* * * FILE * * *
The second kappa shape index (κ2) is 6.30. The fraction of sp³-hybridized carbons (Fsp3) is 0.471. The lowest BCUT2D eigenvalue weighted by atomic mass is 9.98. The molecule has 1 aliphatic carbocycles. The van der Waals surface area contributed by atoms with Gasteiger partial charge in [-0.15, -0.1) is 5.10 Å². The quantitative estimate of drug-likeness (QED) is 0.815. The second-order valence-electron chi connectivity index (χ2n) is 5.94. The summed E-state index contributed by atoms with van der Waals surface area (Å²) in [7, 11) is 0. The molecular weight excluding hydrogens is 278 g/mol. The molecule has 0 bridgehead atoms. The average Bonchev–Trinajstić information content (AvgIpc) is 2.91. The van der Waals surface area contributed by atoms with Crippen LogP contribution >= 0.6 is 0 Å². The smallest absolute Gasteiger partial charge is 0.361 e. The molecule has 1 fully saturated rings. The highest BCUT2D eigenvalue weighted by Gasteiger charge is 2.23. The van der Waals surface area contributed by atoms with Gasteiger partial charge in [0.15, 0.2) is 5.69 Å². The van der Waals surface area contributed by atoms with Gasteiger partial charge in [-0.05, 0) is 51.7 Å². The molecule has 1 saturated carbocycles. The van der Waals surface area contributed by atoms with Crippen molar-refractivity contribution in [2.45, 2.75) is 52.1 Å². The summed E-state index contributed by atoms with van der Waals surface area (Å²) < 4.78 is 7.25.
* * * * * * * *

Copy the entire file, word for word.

The second kappa shape index (κ2) is 6.30. The fraction of sp³-hybridized carbons (Fsp3) is 0.471. The lowest BCUT2D eigenvalue weighted by atomic mass is 9.98. The molecule has 1 aliphatic carbocycles. The van der Waals surface area contributed by atoms with Gasteiger partial charge in [-0.15, -0.1) is 5.10 Å². The quantitative estimate of drug-likeness (QED) is 0.815. The second-order valence-electron chi connectivity index (χ2n) is 5.94. The summed E-state index contributed by atoms with van der Waals surface area (Å²) in [7, 11) is 0. The molecular weight excluding hydrogens is 278 g/mol. The molecule has 0 bridgehead atoms. The average Bonchev–Trinajstić information content (AvgIpc) is 2.91. The van der Waals surface area contributed by atoms with Crippen LogP contribution >= 0.6 is 0 Å². The smallest absolute Gasteiger partial charge is 0.361 e. The molecule has 1 fully saturated rings. The highest BCUT2D eigenvalue weighted by Gasteiger charge is 2.23. The van der Waals surface area contributed by atoms with Gasteiger partial charge in [0.15, 0.2) is 5.69 Å². The van der Waals surface area contributed by atoms with Gasteiger partial charge in [-0.05, 0) is 51.7 Å². The molecule has 1 saturated carbocycles. The van der Waals surface area contributed by atoms with Crippen molar-refractivity contribution in [2.45, 2.75) is 52.1 Å². The summed E-state index contributed by atoms with van der Waals surface area (Å²) < 4.78 is 7.25.